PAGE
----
In fact, in both cases the syntax signals that name defines a private namespace. A module’s initial namespace contains all the functions, classes, and global variables defined in it. A class instance’s initial namespace contains all the methods and attributes defined in the class definition. Hence, forgetting to access the right namespace by not using the name.callable() syntax raises the same kind of error in both cases:

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>>> p1 = Point(1,4)
>>> distance_from_origin(p1)
...
NameError: name 'distance_from_origin' is not defined
>>> import collections
>>> Counter()
...
NameError: name 'distance_from_origin' is not defined

Hence two different classes can use the same method name with different definitions, and there is no name clash.

The names used in namespaces do not have to refer to callables. Any name denoting any kind of Python object can belong to a namespace. The general term for a name in a namespace, whether it refers to to a callable or not, is attribute. Python modules can come with predefined names that refer to all kinds of noncallables. For example, the Python module string defines a number of useful character sets as attributes:

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>>> import string
>>> string.ascii_letters
'abcdefghijklmnopqrstuvwxyzABCDEFGHIJKLMNOPQRSTUVWXYZ'
>>> string.punctuation
'!"#$%&\'()*+,-./:;<=>?@[\\]^_`{|}~'

The names in a namespace can always be added to by a simple assignment. Although it is not clear why one would do this, one can simply redefine an existing variable or define a new variable within an imported module as follows:

>>> string.ascii_letters = ''
>>> string.roman_numeral_chars = 'ivxlcm'

More naturally, one might choose to store particular attributes on an instance. Our __init__ method for creating instances of the class Point has two arguments x and y, and makes the x coordinate and y coordinate attributes of the point being created with the lines:

self.x = x
self.y = y

Here, self is the name of the Point instance being created, and x and y the names of the attributes we want to store the x and y values in. We can access the attributes of a point instance the same way we access a callable attribute, but without the parentheses. Hence:

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>>> p1 = Point(3,4)
>>> p1.x
3
>>> p1.y
4
>>> p2 = Point(1,4)
>>> p2.x
1
>>> p2.y
4
>>> p1.x == p2.x
False
>>> p1.y == p2.y
True

Point attributes don’t have to be universal properties of every instance of the class. For instance, if some points, but not all, have colors, we might say of one such point:

>>> p1.color = 'red'

>>> p1.color
'red'

In this case, the attribute name color is unique to p1‘s namespace, and if we ask for the color of another point, we don’t get a name error, but we get a very closely related error called an attribute error:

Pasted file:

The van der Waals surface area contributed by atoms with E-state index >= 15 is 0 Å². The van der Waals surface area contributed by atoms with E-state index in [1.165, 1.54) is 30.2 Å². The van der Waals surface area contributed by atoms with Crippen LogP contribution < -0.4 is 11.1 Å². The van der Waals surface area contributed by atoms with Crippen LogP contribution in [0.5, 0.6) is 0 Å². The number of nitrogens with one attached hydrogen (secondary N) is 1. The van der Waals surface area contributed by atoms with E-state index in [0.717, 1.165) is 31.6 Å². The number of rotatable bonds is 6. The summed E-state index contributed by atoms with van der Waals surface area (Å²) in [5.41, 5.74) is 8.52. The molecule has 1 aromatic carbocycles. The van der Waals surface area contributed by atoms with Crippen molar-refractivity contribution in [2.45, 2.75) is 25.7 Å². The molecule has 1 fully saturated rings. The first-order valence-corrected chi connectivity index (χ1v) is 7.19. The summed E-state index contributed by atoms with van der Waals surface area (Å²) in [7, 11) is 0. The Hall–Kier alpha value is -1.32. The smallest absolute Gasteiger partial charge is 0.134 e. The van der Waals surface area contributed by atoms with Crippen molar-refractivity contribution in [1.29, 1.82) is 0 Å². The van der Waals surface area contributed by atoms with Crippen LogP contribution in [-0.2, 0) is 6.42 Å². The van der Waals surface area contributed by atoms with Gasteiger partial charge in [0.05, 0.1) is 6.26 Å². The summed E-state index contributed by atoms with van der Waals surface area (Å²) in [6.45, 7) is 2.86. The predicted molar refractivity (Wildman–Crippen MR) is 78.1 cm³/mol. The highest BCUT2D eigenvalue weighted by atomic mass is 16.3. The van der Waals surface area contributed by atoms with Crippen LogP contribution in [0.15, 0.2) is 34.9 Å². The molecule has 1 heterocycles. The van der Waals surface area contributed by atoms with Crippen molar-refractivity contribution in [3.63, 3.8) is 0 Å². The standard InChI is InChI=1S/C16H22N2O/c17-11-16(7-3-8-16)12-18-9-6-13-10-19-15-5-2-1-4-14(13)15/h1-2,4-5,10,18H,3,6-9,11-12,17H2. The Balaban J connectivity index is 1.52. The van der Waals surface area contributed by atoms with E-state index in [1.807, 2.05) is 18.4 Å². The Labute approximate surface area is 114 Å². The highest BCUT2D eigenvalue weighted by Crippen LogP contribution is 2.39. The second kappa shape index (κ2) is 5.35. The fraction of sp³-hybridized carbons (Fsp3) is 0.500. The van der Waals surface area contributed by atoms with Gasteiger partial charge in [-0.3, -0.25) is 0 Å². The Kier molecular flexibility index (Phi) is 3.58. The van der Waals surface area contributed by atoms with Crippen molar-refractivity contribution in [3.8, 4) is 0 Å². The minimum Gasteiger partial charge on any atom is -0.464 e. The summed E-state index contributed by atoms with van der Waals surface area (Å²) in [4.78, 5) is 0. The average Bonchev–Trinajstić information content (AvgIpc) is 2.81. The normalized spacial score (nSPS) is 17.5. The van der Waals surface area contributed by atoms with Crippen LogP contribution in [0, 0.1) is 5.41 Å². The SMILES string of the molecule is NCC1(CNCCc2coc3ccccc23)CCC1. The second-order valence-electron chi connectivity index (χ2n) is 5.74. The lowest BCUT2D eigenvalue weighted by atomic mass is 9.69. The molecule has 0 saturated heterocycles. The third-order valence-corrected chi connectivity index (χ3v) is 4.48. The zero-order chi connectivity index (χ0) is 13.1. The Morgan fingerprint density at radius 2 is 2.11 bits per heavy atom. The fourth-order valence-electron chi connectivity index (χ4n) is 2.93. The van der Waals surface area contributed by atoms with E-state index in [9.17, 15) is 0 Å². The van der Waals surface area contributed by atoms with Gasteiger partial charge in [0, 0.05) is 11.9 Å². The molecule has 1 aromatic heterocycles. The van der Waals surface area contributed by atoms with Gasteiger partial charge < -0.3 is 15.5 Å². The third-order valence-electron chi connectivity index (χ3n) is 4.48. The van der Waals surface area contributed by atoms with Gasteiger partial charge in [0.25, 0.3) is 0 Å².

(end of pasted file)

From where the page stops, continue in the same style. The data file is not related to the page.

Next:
>>> p2. color
...
AttributeError: 'Point' object has no attribute 'color'

That is, the name color is not defined in p2‘s namespace. We get the same kind of error if we access the namespace of a module with an unknown function:

>>> collections.foo
...
AttributeError: 'module' object has no attribute 'foo'

We know how to define callables that belong to a particular namespace. For a function foo belonging to a module mod, we just write:

def foo ():
    [dfn goes here]

in the file mod.py defining the module.

For a method foo belonging to a class Cls, we just write the method definition of foo (properly indented) in the block of code defining the class:

class Cls:

    def foo(self):
        [dfn goes here]

How do we place other kinds of attributes that aren’t callable in particular namespaces? The answer is, with simple variable assignments. Thus, the string module is defined in a file string.py and that file contains the variable assignments:

ascii_letters =  'abcdefghijklmnopqrstuvwxyzABCDEFGHIJKLMNOPQRSTUVWXYZ'
punctuation =  '!"#$%&\'()*+,-./:;<=>?@[\\]^_`{|}~'

Hence when you import the string module, the names string.ascii_letters and string.punctuation are available with the above values.

Similarly if we want all points to be instantiated with the color “yellow” as an attribute, we define the class as follows:

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class Point:

     color = "yellow"

     def __init__(self, x, y):
         self.x = x
         self.y = y

     def __str__(self):
         return "Point(%d, %d)" % (self.x, self.y)

     def distance_from_origin (self):
         return math.sqrt(self.x**2 + self.y**2)

     def distance(self, p2):
         return math.sqrt((p2.x - self.x)**2 + (p2.y - self.y)**2)

Note that we can still set the color of individual points and have the following sorts of points:

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>>> p1 = Point(3,4)
>>> p2 = Point(1,1)
>>> p1.color = "red"
>>> p1.color
"red"
>>> p2.color
"yellow"

5.5.4. Census data example